Once again this year, in celebration of the spooky season Stan reads a favorite ghost story, “Rats” by the master of the genre, M.R. James, first published in 1929. Also, this week in history and a dark day in Mayberry. Draw near the fire, dim the lights, and enjoy…..
Oh, somewhere in this favored land the sun is shining bright,
The band is playing somewhere, and somewhere hearts are light;
And somewhere men are laughing, and somewhere children shout,
But there is no joy in Mudville—mighty Casey has struck out.
“Casey at the Bat,” Ernest Lawrence Thayer, 1888
Six months ago, on April 1, I welcomed the start of the baseball season, and now the Braves have made it to the National League Championship Series, the semi-finals of the World Series.
They made this trip 8 years in a row between 1991 and 1999, winning 5 National League pennants, returned in 2001 (losing 4 games to 1 to the Arizona Diamondbacks), then had a 19-year drought before returning to the NLCS in 2020 in a pandemic-shortened 60-game season. They led the eventual champion Dodgers 3 games to 1 before losing three straight to hand them the pennant. Will this year be different? As of this writing, they still await their opponent—either the San Francisco Giants or the Dodgers again. Either team will present a huge challenge.
The 2021 MLB playoffs have already had some very strange moments. I’ve been watching baseball for 50 years but I’ve never seen a play like we saw in Game 3 between the Red Sox and the Rays last Sunday. With the score tied 4-4 in the 12th inning and the go-ahead runner on first base, Tampa’s Kevin Kiermaier hit a deep fly ball to right field. Everybody knows about Fenway Park’s 37-foot Green Monster in left field, but the fence in right is only 3 to 5 feet tall.
The ball hit the top of the fence, caromed back onto the field, hit Boston right fielder Hunter Renfroe, and then bounced over the short fence and out of play, which otherwise would have easily scored Yandy Diaz, the Tampa runner at first. After the umpire’s conferenced with each other and then talked to the replay booth in New York, the play was ruled a ground-rule double, sending the go-ahead run back to third base and stopping Kiermaier at second. Outrage and dismay rang out loudly across the Twitter-verse. The next batter struck out and Boston’s Christian Vasquez hit a walk-off 2-run homer in the bottom of the 13th, ending a game that lasted 5 hours and 14 minutes and featured 16 pitchers.
Would that Tampa run have made any difference if Diaz had been allowed to score? Who knows, but that extraordinary and bizarre play encapsulates what is so great about baseball: even after 150+ years of baseball history, the game can show you something new every night. And it demonstrates the uniqueness of the game. Think about this: every professional ice hockey rink has the same dimensions, as does every NBA basketball court, and every football field, whether at the high school, college, or pro level. But every baseball field in every stadium in major league baseball has different dimensions in terms of the distances between home plate and the outfield fence, and as regards the height of the outfield fence. A ball hit in Fenway Park will not play the same as a ball hit to right field in Dodger Stadium. That’s the charm and the lunacy of this game.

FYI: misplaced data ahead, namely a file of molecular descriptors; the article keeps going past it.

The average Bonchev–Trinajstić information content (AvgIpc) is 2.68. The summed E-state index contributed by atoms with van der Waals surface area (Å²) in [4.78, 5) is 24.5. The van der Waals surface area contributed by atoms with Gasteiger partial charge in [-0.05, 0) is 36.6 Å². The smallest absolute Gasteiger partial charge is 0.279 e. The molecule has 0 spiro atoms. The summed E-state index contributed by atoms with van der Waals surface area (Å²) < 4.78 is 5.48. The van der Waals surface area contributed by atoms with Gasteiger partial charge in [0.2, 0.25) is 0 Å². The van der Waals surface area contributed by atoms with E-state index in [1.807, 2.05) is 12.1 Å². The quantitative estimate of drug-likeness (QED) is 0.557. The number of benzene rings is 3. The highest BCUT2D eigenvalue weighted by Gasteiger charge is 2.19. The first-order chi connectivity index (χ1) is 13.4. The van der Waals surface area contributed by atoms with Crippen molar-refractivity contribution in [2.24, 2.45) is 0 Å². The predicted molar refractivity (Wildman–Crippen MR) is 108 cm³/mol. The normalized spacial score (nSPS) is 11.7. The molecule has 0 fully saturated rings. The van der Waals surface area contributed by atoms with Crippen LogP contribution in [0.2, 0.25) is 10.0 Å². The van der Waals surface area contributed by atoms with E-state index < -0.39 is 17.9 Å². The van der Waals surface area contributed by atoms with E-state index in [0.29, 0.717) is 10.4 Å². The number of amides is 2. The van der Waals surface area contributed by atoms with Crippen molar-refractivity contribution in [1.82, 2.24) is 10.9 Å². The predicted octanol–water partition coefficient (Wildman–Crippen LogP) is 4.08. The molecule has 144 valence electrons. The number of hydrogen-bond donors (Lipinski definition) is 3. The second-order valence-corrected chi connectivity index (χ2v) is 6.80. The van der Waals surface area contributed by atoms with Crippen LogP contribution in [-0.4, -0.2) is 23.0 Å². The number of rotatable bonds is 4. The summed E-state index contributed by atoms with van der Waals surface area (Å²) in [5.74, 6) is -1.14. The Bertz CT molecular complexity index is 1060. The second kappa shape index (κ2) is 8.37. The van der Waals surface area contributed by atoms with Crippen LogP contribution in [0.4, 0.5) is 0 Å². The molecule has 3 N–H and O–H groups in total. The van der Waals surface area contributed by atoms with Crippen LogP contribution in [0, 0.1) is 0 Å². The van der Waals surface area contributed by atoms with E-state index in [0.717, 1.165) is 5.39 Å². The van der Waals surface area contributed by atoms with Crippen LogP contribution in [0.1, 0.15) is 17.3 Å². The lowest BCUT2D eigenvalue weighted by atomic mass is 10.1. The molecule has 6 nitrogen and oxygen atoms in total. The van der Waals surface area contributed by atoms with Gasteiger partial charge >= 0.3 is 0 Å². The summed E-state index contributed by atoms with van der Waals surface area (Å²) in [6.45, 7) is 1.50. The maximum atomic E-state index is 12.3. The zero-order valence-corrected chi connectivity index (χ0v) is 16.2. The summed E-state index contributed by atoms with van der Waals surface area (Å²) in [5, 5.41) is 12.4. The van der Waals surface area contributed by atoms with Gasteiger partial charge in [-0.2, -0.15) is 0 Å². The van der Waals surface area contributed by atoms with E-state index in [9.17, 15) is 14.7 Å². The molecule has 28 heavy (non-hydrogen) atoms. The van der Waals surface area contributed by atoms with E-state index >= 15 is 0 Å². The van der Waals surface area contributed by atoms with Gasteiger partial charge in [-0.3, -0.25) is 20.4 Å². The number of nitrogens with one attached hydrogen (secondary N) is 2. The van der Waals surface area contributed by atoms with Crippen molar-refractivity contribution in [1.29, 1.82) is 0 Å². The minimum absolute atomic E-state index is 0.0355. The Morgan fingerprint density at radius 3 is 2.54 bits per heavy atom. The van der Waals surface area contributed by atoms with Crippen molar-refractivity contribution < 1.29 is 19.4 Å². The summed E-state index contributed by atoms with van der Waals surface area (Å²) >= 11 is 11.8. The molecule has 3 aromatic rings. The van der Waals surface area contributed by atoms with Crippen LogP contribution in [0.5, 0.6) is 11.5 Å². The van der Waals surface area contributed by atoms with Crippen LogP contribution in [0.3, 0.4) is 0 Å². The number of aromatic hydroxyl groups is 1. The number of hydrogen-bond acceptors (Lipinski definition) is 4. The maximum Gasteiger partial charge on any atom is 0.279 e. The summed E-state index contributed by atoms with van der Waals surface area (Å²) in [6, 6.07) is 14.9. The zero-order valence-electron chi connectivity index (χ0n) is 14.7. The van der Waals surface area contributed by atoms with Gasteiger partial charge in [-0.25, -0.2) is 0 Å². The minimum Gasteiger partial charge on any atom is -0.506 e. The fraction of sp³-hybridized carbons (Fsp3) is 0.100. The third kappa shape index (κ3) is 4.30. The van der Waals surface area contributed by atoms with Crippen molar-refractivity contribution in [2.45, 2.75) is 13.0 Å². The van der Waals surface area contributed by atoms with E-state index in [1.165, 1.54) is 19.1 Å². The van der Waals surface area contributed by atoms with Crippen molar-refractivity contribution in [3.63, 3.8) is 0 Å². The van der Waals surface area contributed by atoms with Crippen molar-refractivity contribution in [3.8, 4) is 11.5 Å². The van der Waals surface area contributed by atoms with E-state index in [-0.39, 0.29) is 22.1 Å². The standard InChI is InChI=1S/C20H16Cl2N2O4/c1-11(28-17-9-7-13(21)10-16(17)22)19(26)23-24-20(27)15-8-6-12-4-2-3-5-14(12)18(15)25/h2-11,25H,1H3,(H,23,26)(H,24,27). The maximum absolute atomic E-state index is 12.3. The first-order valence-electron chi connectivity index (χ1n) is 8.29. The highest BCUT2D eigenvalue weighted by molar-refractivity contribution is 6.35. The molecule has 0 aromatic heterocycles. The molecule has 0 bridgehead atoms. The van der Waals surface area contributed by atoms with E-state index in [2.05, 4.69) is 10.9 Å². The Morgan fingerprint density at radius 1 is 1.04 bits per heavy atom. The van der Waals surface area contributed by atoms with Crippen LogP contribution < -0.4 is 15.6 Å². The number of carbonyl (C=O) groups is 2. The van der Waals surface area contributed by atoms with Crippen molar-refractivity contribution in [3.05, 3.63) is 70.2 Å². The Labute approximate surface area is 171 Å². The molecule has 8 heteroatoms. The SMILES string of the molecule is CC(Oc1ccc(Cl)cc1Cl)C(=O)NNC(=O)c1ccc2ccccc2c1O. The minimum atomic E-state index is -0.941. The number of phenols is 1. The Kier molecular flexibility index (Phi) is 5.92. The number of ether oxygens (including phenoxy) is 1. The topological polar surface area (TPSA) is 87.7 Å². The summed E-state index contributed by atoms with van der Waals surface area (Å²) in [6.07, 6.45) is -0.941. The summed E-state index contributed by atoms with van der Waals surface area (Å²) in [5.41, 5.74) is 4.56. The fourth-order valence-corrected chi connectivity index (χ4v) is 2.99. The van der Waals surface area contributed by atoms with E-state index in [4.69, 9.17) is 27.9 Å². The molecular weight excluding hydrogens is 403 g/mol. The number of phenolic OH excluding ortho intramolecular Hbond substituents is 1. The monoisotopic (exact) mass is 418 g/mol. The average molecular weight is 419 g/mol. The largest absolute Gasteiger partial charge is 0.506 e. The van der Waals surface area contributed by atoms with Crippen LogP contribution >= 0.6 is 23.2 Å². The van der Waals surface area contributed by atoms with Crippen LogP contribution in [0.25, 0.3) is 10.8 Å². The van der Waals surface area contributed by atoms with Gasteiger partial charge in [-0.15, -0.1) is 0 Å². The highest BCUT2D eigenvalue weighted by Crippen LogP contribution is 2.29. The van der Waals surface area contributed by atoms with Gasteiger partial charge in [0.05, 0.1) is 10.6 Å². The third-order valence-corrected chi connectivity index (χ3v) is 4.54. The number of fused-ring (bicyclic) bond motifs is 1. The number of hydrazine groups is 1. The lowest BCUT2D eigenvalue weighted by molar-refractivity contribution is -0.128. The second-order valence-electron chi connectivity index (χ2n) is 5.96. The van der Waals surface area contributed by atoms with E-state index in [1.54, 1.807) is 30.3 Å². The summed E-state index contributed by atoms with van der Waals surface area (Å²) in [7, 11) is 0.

Don’t get me wrong, I love the old historic ballparks as much as the next person, but it’s a shame to see the park itself determine the outcome of a game. That wouldn’t have happened in a more modern ballpark with taller fences.
Then, in Game 3 of the Giants-Dodgers series on Monday night, with the Giants leading 1-0, a strange wind blowing over Dodger Stadium in Los Angeles knocked down a potential game-tying 9th-inning home run off the bat of Dodger Gavin Lux. The same hit would have been out in nearly every other park, but it dropped dead that night in LA and ended the game. Giants win, 1 – nil.
In the 4th inning of the Braves clinching Game 4 win Tuesday night in Atlanta, Adam Duvall hit a pop-up behind home plate that deflected off Brewers catcher Omar Narvaez’s glove before being caught by third baseman Luis Urias in what looked like a great heads-up play. But replays showed the ball hit the ground before Urias caught the ball, which should have extended Duvall’s at-bat.
Everyone—especially Braves fans—waited impatiently for the play to be overturned on review. But—Sonja Henie’s tutu!!—the play turned out to be un-reviewable by the umpires. Why? According to MLB: “An umpire’s decision whether a fielder caught a fly ball or a line drive in flight in the outfield before it hit the ground is reviewable, but fly balls or line drives fielded by a defensive player in the infield is not eligible for review.”